Overcoming Obstacles To Eating Healthy With MS Part 3

Overcoming Obstacles To Eating Healthy With MS Part 3

Eating Healthy With MS

Preparing more of the meals that you eat definitely puts you in the position to put high-quality fuel in your body. If you are just joining this conversation, please be sure to check out the first and second articles in this series where I reviewed some of the benefits of home cooking as well as some specific strategies to make it easier to cook more of your meals. Here are a few more tips…

 

Make Your Own Cycle Menu(s) aka A Customized Meal Plan

If you have ever eaten lunch in a school cafeteria or had an extended stay in a hospital you have experienced a cycle menu. Cycle menus usually include 2, 3, or 4 weeks of menus. This approach prevents having the exact same meal every week. You could create your own cycle menus that will reduce the time needed to plan each week! Once you have enough “cycles” created, you can put it on autopilot and reuse/repurpose weekly menus. In other words, do the thinking and deciding just once.

You can expand this idea even further… Imagine a collection of seasonal menus that include lots of fresh seasonal produce and or your favorite seasonal recipes. If you include optional celebratory or special occasion recipes in each seasonal cycle then you won’t have to scramble for an idea. Of course, you can experiment with new recipes and update the cycle recipes and menus to keep it fresh while still eating healthy.

Keep recipes and grocery lists together in a notebook or an app like the AnyList app for even more convenience.

 

Planning For Leftovers (Prepare Your Own Frozen Meals!)

Any time you cook a big batch of soup, chili, stew or other favorite consider freezing it in portions that would make it easy to pull it out of the freezer for a quick and painless meal. Once your freezer becomes full of foods that you know you (and your family) enjoy, you will be able to serve up a nourishing and tasty dinner without too much chaos.

One additional bonus step: in addition to labeling and dating each item as it goes into the freezer, consider keeping a running list of what is in the freezer. Perhaps a list in the same notebook that contains all of your menus and recipes. Or in the AnyList app (or similar) that is on your phone. This way you will always know what your meal options are!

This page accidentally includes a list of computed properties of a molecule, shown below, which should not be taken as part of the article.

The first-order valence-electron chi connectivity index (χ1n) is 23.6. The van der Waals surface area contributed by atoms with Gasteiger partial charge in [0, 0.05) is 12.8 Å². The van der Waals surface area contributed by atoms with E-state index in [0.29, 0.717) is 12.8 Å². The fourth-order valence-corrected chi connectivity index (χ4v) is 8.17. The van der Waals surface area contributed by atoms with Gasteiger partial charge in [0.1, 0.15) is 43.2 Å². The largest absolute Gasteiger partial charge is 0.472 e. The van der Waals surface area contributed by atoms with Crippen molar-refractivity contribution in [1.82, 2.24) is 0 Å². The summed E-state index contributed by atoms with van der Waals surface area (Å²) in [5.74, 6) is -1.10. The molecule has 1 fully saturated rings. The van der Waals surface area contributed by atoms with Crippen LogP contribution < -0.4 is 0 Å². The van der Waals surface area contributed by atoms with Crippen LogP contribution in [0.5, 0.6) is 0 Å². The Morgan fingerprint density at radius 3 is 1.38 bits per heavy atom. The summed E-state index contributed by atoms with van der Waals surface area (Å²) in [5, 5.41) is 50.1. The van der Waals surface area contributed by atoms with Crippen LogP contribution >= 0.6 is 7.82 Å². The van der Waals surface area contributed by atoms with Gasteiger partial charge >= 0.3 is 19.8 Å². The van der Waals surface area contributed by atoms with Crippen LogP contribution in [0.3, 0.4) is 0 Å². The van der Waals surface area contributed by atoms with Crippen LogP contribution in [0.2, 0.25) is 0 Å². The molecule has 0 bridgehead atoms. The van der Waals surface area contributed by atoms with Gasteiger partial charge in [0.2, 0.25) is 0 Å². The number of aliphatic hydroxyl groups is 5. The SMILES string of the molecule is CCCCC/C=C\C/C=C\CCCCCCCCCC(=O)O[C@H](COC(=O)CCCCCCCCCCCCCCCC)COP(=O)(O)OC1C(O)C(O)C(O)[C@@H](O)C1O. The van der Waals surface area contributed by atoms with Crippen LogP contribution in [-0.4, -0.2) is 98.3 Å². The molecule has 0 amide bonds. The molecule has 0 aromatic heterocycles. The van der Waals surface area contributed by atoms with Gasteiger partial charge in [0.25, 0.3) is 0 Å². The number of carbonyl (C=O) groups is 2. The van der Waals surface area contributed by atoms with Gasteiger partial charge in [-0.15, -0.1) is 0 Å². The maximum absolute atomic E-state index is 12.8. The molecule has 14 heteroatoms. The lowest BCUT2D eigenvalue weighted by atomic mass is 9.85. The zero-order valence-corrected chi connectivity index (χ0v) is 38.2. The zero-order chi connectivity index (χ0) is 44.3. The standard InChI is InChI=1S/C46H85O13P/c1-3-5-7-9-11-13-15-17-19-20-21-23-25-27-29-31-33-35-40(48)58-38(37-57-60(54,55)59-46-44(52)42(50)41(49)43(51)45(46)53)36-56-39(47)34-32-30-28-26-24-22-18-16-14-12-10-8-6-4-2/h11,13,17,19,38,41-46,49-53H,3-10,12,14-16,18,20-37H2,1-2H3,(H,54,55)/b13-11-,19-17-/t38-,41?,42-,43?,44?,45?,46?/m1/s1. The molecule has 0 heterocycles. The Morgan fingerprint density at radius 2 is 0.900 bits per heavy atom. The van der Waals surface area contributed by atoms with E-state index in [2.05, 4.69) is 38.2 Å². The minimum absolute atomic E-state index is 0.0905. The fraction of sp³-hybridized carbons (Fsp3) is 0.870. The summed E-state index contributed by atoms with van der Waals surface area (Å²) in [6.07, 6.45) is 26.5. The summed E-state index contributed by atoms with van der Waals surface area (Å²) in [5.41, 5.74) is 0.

Batch Cooking and Advance Prep for Eating Healthy

One of the benefits of having a plan is that you know what is coming. You know what veggies need to be chopped what grains will be required and what proteins will be needed later in the week. The point of batch cooking is to prevent starting from scratch every night. Cooking grains (like brown rice, quinoa or oatmeal), or proteins (like beans, or roasting a chicken) at the beginning of the week makes meal prep during the week a lot easier. Chopping veggies or cleaning salad greens can also make mid-week meal prep a lot less hectic.

When you are having one of those nights, how nice would it be to step into the kitchen to find that dinner is already half prepared? A little time invested early in the week will pay off as the week goes on.

 

Do You Have Obstacles Not Addressed By These Tips?

The tips and strategies offered here are ones that I have used, or that clients have found helpful. If you are having difficulty with something not specifically mentioned in here, consider meeting with a registered dietitian who understands multiple sclerosis or an occupational therapist (OT)… they can help you to problem solve solutions to your specific challenges.

Stocking your kitchen with some healthy staples as well as the basic ingredients that you use over and over again will make it easier on you when it comes to planning and prepping for healthy meals.

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I am a Registered Dietitian Nutritionist living in Greensboro, North Carolina. I help people overcome nutrition obstacles and help them meet their nutrition and wellness goals.

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Hi, I’m Mona. I have been living with Relapsing Remitting Multiple Sclerosis (RRMS) for over ten years. As a registered dietitian nutritionist (RDN) I help others with MS to navigate the nutrition superhighway and make sustainable progress toward their unique wellness goals.

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